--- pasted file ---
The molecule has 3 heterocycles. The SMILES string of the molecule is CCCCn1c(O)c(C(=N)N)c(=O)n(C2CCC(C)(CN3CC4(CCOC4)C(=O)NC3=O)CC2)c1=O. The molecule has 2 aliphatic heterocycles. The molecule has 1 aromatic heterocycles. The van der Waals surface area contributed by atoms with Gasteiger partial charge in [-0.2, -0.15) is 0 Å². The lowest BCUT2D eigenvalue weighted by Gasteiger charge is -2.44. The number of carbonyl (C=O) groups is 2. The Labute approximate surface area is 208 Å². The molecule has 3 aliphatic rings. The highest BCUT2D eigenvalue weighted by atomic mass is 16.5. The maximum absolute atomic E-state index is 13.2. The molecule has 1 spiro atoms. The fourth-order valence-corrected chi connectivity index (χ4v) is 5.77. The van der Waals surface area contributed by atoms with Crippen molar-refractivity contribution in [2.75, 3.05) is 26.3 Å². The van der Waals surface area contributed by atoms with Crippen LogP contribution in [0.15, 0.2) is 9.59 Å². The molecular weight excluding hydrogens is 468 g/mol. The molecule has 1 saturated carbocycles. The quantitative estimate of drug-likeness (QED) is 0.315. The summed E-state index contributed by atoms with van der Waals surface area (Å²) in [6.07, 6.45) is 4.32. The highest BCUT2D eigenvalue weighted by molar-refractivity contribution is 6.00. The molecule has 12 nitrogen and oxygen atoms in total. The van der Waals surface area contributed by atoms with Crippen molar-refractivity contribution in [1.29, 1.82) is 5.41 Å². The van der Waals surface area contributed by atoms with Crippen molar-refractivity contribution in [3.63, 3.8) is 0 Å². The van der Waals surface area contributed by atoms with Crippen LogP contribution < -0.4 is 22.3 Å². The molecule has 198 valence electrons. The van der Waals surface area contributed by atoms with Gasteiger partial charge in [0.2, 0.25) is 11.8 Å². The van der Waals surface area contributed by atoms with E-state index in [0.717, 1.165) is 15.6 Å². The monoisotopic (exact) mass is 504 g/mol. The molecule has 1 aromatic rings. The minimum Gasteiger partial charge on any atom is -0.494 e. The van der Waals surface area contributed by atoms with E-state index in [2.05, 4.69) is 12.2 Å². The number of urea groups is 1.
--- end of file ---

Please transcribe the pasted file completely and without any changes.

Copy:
The molecule has 3 heterocycles. The SMILES string of the molecule is CCCCn1c(O)c(C(=N)N)c(=O)n(C2CCC(C)(CN3CC4(CCOC4)C(=O)NC3=O)CC2)c1=O. The molecule has 2 aliphatic heterocycles. The molecule has 1 aromatic heterocycles. The van der Waals surface area contributed by atoms with Gasteiger partial charge in [-0.2, -0.15) is 0 Å². The lowest BCUT2D eigenvalue weighted by Gasteiger charge is -2.44. The number of carbonyl (C=O) groups is 2. The Labute approximate surface area is 208 Å². The molecule has 3 aliphatic rings. The highest BCUT2D eigenvalue weighted by atomic mass is 16.5. The maximum absolute atomic E-state index is 13.2. The molecule has 1 spiro atoms. The fourth-order valence-corrected chi connectivity index (χ4v) is 5.77. The van der Waals surface area contributed by atoms with Crippen molar-refractivity contribution in [2.75, 3.05) is 26.3 Å². The van der Waals surface area contributed by atoms with Crippen LogP contribution in [0.15, 0.2) is 9.59 Å². The molecular weight excluding hydrogens is 468 g/mol. The molecule has 1 saturated carbocycles. The quantitative estimate of drug-likeness (QED) is 0.315. The summed E-state index contributed by atoms with van der Waals surface area (Å²) in [6.07, 6.45) is 4.32. The highest BCUT2D eigenvalue weighted by molar-refractivity contribution is 6.00. The molecule has 12 nitrogen and oxygen atoms in total. The van der Waals surface area contributed by atoms with Crippen molar-refractivity contribution in [1.29, 1.82) is 5.41 Å². The van der Waals surface area contributed by atoms with Crippen molar-refractivity contribution in [3.63, 3.8) is 0 Å². The van der Waals surface area contributed by atoms with Crippen LogP contribution < -0.4 is 22.3 Å². The molecule has 198 valence electrons. The van der Waals surface area contributed by atoms with Gasteiger partial charge in [0.2, 0.25) is 11.8 Å². The van der Waals surface area contributed by atoms with E-state index in [0.717, 1.165) is 15.6 Å². The monoisotopic (exact) mass is 504 g/mol. The molecule has 1 aromatic rings. The minimum Gasteiger partial charge on any atom is -0.494 e. The van der Waals surface area contributed by atoms with E-state index in [2.05, 4.69) is 12.2 Å². The number of urea groups is 1.